Friday, September 14, 2012

Here I Am - Reprise

Pictures by Tim Page from the Vietnam war that formed me.

Tim Page is a photographer, journalist, and author of Page after Page: Memoirs of a War-Torn Photographer; Tim Page's Nam; and the coeditor of Requiem: By the Photographers Who Died in Indochina and Vietnam, the 1997 winner of the Robert Capa Gold Medal Award, the International Center of Photography Infinity Award for Best Publication, and other awards. He resides in Kent, England.

In 1965, Page began taking photographs of the border conflicts in Cambodia and Vietnam. Eventually, he became one of the most notorious combat photographers and renowned for the images he captured. In the movie epic "Apocalypse Now", the dope smoking, crazed photographer played by Dennis Hopper at the top of the river is said to be based on Page. Page's friend Michael Herr created the role and also wrote the well-known book "Dispatches", where Page is one of the main characters. Tim Page was wounded several times whilst working in Vietnam.

"Today you will say things you can predict and other things you could never imagine this minute. Don't reject them, let them come through when they're ready, don't think you can plan it all out. This day will never, no matter how long you live, happen again. It is exquisitely singular. It will never again be exactly repeated." - Naomi Shihab Nye

Wiki says: Naomi Shihab Nye (born March 12, 1952) is a poet, songwriter, and novelist. She was born to a Palestinian father and American mother. Although she regards herself as a "wandering poet", she refers to San Antonio as her home.


By Naomi Shihab Nye

Because the eye has a short shadow or
it is hard to see over heads in the crowd?

If everyone else seems smarter
but you need your own secret?

If mystery was never your friend?

If one way could satisfy
the infinite heart of the heavens?

If you liked the king on his golden throne
more than the villagers carrying baskets of lemons?

If you wanted to be sure
his guards would admit you to the party?

The boy with the broken pencil
scrapes his little knife against the lead
turning and turning it as a point
emerges from the wood again

If he would believe his life is like that
he would not follow his father into war

That's Naomi. I don't know how to make this blog indent as Naomi did, so I took the last verses to the center and italicized them myself. I think it works okay. Now I will write my response.

Here I am

I sit in corners,
try invisibility
on for pensive size,
wondering if I
must fight on this day or that,
or if it ever
will work, this crouching
in accidental corners.
Please just forget me.
My purity leaks.
My integrity is frayed,
Lord. You worry me.

Once we ran away.
We ran to Cox's Bazaar
where crabs stared us down.
They crawled across us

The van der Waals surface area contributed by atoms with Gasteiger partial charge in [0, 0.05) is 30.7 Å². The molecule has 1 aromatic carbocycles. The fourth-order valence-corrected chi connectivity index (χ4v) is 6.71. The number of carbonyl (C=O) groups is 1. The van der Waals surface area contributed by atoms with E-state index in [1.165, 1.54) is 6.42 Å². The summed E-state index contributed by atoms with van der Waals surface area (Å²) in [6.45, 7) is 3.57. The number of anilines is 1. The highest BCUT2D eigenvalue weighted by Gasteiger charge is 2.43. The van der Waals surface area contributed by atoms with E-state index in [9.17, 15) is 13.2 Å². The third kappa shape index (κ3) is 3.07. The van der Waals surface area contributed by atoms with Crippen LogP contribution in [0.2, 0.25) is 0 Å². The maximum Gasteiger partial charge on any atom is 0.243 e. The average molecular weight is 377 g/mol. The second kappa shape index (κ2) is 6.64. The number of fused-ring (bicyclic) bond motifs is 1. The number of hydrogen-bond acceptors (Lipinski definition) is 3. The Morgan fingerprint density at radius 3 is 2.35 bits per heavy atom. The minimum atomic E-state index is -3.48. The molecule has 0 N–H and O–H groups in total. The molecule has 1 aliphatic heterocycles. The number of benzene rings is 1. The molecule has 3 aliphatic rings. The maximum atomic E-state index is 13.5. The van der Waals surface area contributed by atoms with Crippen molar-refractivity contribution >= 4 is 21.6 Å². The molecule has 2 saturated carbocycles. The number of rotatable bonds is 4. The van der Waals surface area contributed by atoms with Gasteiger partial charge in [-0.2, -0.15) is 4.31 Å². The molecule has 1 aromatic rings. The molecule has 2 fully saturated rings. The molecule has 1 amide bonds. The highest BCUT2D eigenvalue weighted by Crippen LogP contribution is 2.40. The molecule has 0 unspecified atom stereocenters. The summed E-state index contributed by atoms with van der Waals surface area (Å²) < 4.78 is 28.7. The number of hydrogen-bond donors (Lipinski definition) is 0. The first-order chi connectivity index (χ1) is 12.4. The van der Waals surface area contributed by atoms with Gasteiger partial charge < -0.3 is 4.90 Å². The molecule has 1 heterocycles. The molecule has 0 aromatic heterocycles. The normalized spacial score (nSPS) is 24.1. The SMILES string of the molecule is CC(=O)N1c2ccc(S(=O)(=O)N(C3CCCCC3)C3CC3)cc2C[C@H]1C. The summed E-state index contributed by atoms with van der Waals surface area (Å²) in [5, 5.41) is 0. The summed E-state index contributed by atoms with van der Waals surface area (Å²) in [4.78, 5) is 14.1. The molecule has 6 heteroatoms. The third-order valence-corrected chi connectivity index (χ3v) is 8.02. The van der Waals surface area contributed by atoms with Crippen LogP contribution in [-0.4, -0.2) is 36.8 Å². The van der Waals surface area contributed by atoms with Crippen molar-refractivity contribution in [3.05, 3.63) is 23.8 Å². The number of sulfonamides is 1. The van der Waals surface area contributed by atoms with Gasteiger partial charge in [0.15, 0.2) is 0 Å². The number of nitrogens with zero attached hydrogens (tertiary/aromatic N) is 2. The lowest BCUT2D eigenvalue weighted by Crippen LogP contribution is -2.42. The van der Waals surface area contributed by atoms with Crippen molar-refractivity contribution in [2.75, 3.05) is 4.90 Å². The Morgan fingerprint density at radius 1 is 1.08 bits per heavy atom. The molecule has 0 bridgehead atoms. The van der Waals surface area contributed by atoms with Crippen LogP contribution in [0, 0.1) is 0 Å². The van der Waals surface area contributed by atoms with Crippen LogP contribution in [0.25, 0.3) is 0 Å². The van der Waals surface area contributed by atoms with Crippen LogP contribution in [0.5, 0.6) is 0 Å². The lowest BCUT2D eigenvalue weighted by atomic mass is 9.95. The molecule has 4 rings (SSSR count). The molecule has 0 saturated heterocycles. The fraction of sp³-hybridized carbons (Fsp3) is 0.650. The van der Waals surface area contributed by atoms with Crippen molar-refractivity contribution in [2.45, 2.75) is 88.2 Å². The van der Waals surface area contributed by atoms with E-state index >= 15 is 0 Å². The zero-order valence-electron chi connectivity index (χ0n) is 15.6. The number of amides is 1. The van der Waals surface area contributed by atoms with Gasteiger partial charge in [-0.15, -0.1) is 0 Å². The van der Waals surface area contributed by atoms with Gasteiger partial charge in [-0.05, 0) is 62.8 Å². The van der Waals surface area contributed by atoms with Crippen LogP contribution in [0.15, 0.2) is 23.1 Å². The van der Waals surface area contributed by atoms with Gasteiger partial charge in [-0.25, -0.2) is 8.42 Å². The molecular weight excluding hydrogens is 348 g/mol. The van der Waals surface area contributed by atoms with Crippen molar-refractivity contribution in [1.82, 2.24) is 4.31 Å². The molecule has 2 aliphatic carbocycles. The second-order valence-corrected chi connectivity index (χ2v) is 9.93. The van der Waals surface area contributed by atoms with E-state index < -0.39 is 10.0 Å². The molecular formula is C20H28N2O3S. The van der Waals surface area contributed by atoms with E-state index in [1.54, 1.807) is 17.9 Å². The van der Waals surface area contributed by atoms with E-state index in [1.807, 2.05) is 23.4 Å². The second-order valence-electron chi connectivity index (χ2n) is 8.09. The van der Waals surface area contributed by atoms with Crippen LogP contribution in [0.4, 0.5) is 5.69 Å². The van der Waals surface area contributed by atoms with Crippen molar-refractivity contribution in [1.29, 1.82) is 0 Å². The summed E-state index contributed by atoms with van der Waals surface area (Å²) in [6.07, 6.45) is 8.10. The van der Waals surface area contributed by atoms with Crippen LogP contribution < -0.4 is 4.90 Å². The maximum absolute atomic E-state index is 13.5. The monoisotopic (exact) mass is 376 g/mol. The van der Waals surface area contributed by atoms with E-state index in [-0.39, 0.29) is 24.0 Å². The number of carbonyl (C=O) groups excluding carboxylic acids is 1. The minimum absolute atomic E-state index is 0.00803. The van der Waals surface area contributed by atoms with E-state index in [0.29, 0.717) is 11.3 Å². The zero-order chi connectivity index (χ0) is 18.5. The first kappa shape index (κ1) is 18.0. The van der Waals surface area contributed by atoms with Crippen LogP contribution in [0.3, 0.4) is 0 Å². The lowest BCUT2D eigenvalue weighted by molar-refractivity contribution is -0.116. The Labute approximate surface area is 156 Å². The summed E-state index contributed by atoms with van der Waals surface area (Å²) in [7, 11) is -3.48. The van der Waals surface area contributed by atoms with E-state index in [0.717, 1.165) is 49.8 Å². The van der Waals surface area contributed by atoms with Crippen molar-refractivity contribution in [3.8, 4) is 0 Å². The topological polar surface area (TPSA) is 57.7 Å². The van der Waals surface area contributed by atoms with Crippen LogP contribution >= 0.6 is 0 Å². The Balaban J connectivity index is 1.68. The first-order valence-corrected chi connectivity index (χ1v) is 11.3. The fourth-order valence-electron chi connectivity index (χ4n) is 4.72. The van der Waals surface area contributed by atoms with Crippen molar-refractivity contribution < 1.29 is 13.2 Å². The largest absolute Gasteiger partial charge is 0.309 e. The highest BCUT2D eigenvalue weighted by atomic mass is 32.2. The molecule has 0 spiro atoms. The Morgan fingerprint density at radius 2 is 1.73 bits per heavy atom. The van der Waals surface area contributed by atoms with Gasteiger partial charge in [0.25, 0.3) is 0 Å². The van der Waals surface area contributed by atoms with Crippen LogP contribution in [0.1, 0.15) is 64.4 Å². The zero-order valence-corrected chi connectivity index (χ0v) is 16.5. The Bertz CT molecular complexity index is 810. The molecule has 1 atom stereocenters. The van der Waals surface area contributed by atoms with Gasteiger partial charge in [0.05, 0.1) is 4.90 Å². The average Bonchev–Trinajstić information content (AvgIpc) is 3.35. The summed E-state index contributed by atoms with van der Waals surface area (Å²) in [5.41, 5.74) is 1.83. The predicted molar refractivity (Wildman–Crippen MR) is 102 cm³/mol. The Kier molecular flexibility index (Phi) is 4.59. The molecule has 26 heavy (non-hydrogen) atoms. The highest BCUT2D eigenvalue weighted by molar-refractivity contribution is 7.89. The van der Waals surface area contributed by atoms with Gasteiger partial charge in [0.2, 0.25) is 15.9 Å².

as we slept rough on the beach.
That monsoon dropped on
us May 10th. I won't wait
so long to get up
or whisper my love,
and I will not go to war.
I will not go there.

Written and First Posted December 13, 2010 6:58 PM
Revisited and modified September 15, 2012

The crabs found on the beaches near Cox's Bazaar in Bangladesh are Red Crabs.  They have prominent eye stalks and they look like this:

Red Crabs tend to migrate at certain times of the year and are famous for it on Christmas Island, found in the Indian Ocean.


  1. this comes to mind, christopher, part 5 of a 10 part poem written by juan ramon jimenez and translated by james wright:



    -No, no!
    and the dirtyneck boy starts crying and running
    without getting away, in a moment, on the streets.
    His hands,
    he's got something in his hands!
    He doesn't know what it is, but he runs to the dawn
    With his hidden prize.
    Endlessly beforehand, we know what his trophy is:
    something ignored, that the soul keeps awake in us.
    We almost start to glitter inside his gold
    with extravagant nakedness...
    - No, no!
    and the dirtyneck boy starts crying and running
    without getting away, in a moment, on the street.
    The arm is strong, it could easily grab him...
    The heart, also a beggar, lets him go.

    (From Diario de Poeta y Mar)

    why such violence inside us? and yet the gold, the trophy.



  2. I thank the stars for you my good friend. I am afraid that we can do little about the willfulness and ignorance of the human condition. The Buddhists accept that the long path is truly a long path, eons long. We are confronting the risks we take now. The question has become intense, and yet in my experience the mainstream is more asleep than it was in the fifties and sixties. Will we run out of time? This looks ever more probable. We humans are likely to be forgotten completely in a thousand years.


The chicken crossed the road. That's poultry in motion.

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